Bo1972 make two very good points:

1) How the tweeter is made is very important (probably as important as the material), e.g. to me the Focal beryllium tweeters always sounded better than the B&W diamond ones.

2) There are ribbon tweeters (quite a few in fact) that are at least as good as the best dome ones. The Raidho ribbon tweeters are among the best tweeters available at the moment, and chances are that no dome tweeter can touch them.

I also heard those speakers ate a10 audio in Amsterdam.
I heard all the Raidho speakers at CES 2013 and was not impressed. It is a favorite of Valen's which means hifi sounding and it sure is.
I had an off the record with a B&W wholesaler about 2 months ago Re:diamond tweeters. This person was of the opinion that its a marketing ploy and they cant really achieve anything more than a standard tweeter.

This is not intended to cause an argument. Thes chap is as close to the horses mouth as I can get anf thats what he said.

I still said I want a diamond tweeter replacement. He said sit down im about to give you the price.
Jwm, don't you think making a sweeping statement after hearing a pair of speakers under show condition is premature, if not unfair to our fellow readers? I have heard the Raidho C1.1s (with proprietary ceramic mid/bass instead of diamond, same tweeter) at length, and I have compared them to best out there in terms of naturalness in reproduction (eg, Quad ESL 57s, Sound Labs, Magnepans, Harbeths, Verity, Apogee, etc). The Raidho's IMO competes with the best out there, regardless of cost. I think we agree that Valen's choice of speakers in the past have been on the wrong side of natural (eg, Magico), but I think he he's spot on about the Raidho's. I can't wait to hear the D1s.

Raihdo is one of the very few company's that design their drivers in house from ground up, which gives them so much more control of the sound of their drivers than most other companies. Their planar magnetic tweeter is one of the best I've heard and is not fatiguing. And I've heard the best out there including AMT, plasma, ribbon, electrostatic, diamond, and beryllium tweeters. I think the new diamond mid/bass driver is ground breaking. No one else has done what Raidho has with diamond. But I will hold off on judgement of the sound until I hear the D1.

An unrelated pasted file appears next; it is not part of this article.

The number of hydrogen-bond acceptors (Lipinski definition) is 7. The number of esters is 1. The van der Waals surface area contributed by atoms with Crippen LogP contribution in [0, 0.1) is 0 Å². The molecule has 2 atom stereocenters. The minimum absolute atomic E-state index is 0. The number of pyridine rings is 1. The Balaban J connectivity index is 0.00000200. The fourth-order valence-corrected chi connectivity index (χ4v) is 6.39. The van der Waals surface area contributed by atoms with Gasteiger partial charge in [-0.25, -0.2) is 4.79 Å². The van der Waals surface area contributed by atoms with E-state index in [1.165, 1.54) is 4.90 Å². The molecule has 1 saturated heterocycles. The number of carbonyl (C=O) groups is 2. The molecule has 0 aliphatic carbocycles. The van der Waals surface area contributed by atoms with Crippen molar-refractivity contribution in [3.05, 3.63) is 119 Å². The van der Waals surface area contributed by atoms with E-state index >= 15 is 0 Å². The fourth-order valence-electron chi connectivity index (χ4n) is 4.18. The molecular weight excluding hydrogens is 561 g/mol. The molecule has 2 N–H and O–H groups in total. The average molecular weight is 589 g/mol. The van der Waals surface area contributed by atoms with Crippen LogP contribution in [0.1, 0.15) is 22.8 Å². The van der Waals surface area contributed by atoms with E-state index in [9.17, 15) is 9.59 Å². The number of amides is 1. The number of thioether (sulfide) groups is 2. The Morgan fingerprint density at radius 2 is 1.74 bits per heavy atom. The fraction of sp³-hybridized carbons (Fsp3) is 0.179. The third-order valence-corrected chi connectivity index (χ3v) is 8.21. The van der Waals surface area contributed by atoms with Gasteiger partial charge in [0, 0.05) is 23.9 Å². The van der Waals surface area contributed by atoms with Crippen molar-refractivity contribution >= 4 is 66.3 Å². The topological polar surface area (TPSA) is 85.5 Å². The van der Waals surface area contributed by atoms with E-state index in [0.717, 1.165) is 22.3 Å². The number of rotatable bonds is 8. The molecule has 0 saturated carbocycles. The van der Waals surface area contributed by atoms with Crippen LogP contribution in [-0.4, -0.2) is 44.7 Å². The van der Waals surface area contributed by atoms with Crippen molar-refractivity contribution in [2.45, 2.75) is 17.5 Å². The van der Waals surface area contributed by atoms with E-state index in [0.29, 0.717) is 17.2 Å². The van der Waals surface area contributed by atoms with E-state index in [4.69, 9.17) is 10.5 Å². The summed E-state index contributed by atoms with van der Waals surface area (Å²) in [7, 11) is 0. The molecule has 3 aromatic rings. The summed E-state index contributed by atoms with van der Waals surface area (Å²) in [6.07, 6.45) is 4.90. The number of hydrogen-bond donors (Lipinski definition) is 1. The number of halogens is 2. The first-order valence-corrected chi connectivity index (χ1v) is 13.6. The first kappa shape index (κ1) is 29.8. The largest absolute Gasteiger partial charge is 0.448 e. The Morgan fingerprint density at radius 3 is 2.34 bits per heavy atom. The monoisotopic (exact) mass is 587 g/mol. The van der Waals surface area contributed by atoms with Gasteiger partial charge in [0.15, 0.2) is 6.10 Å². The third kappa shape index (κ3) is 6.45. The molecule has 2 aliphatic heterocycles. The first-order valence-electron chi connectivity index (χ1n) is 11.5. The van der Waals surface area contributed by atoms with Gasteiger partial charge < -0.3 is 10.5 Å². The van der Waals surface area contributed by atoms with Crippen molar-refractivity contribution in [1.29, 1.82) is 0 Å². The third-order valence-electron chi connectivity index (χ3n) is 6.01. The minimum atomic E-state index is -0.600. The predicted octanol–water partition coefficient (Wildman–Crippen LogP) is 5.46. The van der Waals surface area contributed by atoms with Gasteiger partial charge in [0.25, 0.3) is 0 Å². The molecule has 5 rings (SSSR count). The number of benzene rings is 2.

As for the crossover in the Raidho, I discussed the choice of crossover parts with the designer at RMAF last year. He's thinking is different than most designers when it comes to crossover component choices. He has tried the Duelund cap, but he said it made his speakers sound "slow". He prefers tin foil film caps rated at low voltage just enough to do to do the job, because this results in faster truer response according to him. He likes tin over copper because it can be manufactured with closer tolerance than copper. I think the caps in Raidho speakers have tolerance less than 0.5 %. Not sure about the resistor type used in their speaker. Wiring is by Nordhost, not a big fan of this wire, but I can't complain.

I looked at the construction of the C1.1 cabinet carefully. The slanted mid/bass baffle reduces floor bounce and integrates better with the tweeter. The thick aluminum baffle is stiff and nonresonant. But the HDF cabinet is resonant compared to Magico or Wilson and is designed to dissipate resonant energy through the specially made speaker stand, in contrast to the brute mass loaded speakers of most high end manufacturers. It's pretty impressive how much vibrations are dissipated through the stand. I think it's clever engineering and seems to work well.

The price of the D1 has given me pause, but I think it is still less than the Magico 2 way monitor.
Design is the 1st order of priority. For if design is wanting the best cab network drivers are not going to improve it much.
Johnk, not sure what you're driving at. The crossover, driver, and cab work are all part of the essential the design work, although some may argue that the crossover is the most important.
Dracule1 no I report it as I hear it. Sure home editions could change the outcome, but I heard enough of them in enough rooms with different equipment to base my own conclusions. I have been at enough shows to get a basic flavor for things. It is how I hear it and I am not discouraging anyone from listening on their own. They are not my cup of tea.